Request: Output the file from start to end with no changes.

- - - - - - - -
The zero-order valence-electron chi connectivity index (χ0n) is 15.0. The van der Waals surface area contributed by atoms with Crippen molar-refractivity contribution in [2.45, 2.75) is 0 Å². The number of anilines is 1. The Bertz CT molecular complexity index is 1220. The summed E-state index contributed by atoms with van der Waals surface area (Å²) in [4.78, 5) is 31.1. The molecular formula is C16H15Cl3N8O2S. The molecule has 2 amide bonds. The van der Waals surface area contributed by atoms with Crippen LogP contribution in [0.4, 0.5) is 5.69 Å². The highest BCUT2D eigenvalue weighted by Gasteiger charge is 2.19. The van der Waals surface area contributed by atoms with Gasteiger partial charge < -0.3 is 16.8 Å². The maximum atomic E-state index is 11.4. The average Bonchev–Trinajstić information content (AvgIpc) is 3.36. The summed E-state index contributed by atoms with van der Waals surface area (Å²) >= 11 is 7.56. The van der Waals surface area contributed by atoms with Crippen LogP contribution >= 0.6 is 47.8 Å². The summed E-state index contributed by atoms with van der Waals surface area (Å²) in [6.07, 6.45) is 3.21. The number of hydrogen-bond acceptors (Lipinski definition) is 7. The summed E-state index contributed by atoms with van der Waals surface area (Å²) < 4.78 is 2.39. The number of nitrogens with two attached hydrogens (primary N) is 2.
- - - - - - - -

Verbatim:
The zero-order valence-electron chi connectivity index (χ0n) is 15.0. The van der Waals surface area contributed by atoms with Crippen molar-refractivity contribution in [2.45, 2.75) is 0 Å². The number of anilines is 1. The Bertz CT molecular complexity index is 1220. The summed E-state index contributed by atoms with van der Waals surface area (Å²) in [4.78, 5) is 31.1. The molecular formula is C16H15Cl3N8O2S. The molecule has 2 amide bonds. The van der Waals surface area contributed by atoms with Crippen LogP contribution in [0.4, 0.5) is 5.69 Å². The highest BCUT2D eigenvalue weighted by Gasteiger charge is 2.19. The van der Waals surface area contributed by atoms with Gasteiger partial charge < -0.3 is 16.8 Å². The maximum atomic E-state index is 11.4. The average Bonchev–Trinajstić information content (AvgIpc) is 3.36. The summed E-state index contributed by atoms with van der Waals surface area (Å²) >= 11 is 7.56. The van der Waals surface area contributed by atoms with Crippen LogP contribution >= 0.6 is 47.8 Å². The summed E-state index contributed by atoms with van der Waals surface area (Å²) in [6.07, 6.45) is 3.21. The number of hydrogen-bond acceptors (Lipinski definition) is 7. The summed E-state index contributed by atoms with van der Waals surface area (Å²) < 4.78 is 2.39. The number of nitrogens with two attached hydrogens (primary N) is 2.